It’s a simple list of vegetables and fruits that are highest in pesticide load. The Environmental Working Group analyzed data collected from the U.S. Department of Agriculture, as well as, the FDA. This list is a compilation of their findings. The produce lists from the most pesticide-laden produce to the least pesticide-laden. So as you can see, strawberries have the highest pesticide load according to their findings.


The Dirty Dozen

  1. Strawberries
  2. Spinach
  3. Nectarines
  4. Apples
  5. Peaches
  6. Pears
  7. Cherries
  8. Grapes
  9. Celery
  10. Tomatoes
  11. Sweet Bell Peppers
  12. Potatoes


The Environmental Working Group provides a full list of the 48 most pesticide-laden produce on their website; you can check it out here.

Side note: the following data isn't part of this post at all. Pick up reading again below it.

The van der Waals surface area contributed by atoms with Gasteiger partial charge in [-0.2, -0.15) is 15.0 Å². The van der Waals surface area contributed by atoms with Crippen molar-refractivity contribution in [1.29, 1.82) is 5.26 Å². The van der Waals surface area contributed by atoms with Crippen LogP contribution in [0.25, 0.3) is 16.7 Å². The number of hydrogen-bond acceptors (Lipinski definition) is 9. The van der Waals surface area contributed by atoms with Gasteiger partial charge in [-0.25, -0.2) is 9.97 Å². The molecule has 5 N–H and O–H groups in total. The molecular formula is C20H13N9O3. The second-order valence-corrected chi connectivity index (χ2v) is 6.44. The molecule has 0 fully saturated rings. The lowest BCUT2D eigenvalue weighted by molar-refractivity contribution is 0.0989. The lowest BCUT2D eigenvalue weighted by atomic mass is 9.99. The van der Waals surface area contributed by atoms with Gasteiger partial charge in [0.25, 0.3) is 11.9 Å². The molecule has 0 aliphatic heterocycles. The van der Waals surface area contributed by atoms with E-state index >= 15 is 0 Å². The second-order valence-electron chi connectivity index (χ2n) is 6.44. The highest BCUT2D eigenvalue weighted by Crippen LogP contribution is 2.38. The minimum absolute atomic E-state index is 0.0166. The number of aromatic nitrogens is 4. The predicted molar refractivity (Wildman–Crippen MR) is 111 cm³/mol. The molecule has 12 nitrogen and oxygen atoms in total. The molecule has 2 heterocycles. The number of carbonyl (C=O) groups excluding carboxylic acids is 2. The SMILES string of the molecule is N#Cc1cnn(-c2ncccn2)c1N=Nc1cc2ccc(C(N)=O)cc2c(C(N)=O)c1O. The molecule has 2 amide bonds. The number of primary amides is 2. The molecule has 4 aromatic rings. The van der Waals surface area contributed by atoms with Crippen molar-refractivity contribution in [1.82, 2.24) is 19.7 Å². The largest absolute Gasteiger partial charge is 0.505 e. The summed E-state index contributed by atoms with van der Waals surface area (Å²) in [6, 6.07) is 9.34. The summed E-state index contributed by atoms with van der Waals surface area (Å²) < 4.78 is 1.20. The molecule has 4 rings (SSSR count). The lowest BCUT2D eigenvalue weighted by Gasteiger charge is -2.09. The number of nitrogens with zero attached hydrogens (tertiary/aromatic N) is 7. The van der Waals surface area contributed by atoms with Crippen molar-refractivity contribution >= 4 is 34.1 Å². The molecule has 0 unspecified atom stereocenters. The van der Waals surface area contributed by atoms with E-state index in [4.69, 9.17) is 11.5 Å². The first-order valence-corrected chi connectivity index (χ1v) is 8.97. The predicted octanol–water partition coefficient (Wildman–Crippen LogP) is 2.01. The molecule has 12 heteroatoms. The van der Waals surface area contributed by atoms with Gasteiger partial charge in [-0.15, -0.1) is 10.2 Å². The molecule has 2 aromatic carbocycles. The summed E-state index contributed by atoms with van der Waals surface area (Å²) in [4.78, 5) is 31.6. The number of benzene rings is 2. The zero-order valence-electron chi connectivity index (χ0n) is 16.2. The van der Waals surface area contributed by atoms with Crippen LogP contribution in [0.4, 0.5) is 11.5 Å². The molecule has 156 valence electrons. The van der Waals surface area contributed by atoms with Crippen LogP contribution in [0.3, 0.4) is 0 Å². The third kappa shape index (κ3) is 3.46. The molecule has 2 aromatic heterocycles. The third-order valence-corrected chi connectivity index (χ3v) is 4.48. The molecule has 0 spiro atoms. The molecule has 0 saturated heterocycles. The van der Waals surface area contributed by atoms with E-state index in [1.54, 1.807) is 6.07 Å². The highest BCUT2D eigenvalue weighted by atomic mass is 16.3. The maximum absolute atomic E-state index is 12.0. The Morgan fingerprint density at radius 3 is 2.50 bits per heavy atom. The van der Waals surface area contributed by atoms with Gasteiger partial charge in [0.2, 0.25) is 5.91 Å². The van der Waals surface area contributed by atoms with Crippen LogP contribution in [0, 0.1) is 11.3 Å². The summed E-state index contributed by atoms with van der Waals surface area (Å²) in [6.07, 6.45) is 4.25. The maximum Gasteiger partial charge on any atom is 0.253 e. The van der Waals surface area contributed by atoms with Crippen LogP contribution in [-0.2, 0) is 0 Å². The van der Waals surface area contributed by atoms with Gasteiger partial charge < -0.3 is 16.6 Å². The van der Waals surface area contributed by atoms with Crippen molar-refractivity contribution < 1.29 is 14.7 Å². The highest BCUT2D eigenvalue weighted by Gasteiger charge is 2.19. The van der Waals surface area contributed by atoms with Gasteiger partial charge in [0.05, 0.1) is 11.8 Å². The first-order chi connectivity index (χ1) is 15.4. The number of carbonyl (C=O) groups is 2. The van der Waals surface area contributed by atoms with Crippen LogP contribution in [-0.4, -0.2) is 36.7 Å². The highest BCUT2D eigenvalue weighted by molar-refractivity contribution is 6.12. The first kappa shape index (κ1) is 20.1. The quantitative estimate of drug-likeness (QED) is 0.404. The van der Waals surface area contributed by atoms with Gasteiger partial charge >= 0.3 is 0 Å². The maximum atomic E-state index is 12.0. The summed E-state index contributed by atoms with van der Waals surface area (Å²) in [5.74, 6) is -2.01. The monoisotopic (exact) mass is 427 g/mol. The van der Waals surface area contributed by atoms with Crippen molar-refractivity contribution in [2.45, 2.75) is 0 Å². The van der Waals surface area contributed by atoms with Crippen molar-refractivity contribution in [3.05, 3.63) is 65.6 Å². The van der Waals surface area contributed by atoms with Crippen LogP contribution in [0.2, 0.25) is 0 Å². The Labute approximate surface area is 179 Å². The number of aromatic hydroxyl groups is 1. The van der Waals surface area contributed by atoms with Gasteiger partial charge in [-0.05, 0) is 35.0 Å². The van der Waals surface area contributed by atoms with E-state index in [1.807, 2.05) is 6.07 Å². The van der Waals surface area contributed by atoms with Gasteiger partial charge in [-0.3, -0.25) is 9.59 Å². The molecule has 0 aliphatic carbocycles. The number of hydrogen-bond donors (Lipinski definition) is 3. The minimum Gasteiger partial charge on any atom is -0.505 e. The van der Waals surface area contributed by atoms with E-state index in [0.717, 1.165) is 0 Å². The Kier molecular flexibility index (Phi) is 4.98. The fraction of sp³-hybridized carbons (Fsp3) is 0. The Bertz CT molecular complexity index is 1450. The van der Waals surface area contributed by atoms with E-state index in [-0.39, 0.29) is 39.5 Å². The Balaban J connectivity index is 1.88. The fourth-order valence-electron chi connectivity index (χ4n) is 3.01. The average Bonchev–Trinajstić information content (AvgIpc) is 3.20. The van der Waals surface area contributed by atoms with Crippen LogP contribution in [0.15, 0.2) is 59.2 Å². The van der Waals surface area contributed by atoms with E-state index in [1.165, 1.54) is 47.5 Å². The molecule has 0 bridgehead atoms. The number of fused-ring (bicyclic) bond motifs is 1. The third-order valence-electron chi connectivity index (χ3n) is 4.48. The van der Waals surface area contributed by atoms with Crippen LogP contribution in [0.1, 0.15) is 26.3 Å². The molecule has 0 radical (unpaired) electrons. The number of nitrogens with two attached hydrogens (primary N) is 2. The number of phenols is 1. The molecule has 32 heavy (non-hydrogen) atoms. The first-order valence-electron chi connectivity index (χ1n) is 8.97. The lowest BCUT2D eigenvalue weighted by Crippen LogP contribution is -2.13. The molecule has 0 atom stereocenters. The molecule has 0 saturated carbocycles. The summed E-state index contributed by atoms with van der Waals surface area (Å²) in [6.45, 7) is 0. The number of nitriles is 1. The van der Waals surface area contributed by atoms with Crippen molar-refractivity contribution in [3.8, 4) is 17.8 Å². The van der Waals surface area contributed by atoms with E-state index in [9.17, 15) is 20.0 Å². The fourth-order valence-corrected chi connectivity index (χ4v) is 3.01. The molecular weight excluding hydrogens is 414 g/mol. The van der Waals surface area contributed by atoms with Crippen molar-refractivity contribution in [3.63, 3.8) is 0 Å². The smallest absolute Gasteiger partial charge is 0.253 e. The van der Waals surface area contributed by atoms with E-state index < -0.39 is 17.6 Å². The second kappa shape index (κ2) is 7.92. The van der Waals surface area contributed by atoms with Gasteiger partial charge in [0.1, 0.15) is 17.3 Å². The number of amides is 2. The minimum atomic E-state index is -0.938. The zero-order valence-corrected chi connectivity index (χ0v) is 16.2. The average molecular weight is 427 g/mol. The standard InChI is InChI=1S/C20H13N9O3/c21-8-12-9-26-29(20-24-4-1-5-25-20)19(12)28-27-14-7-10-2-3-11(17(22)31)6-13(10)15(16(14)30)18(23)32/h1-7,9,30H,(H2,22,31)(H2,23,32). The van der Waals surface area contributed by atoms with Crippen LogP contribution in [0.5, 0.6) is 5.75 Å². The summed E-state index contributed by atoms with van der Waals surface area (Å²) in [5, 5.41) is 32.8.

My personal standard is to only buy organic produce. That said, the Environmental Working Group (EWG) does provide a list called:
‘The Clean 15’.
This is their 2017 list of produce that has the least pesticide load.


The Clean 15

  1. Sweet Corn
  2. Avocados
  3. Pineapples
  4. Cabbage
  5. Onions
  6. Sweet Peas (Frozen)
  7. Papaya
  8. Asparagus
  9. Mango
  10. Eggplant
  11. Honeydew Melon
  12. Kiwi
  13. Cantaloupe
  14. Cauliflower
  15. Grapefruit


You can view the list in its entirety, here.


You will notice sweet corn on the list…. According to the USDA, the adoption of ‘herbicide tolerant’ (GMO) corn reached 89% in 2016. Some of the research I studied to write this article said that only 3 – 4% of sweet corn is GMO. That said, other articles said that it’s creeping in.


In perusing EWG’s website, I came across the below information that I thought should share with you.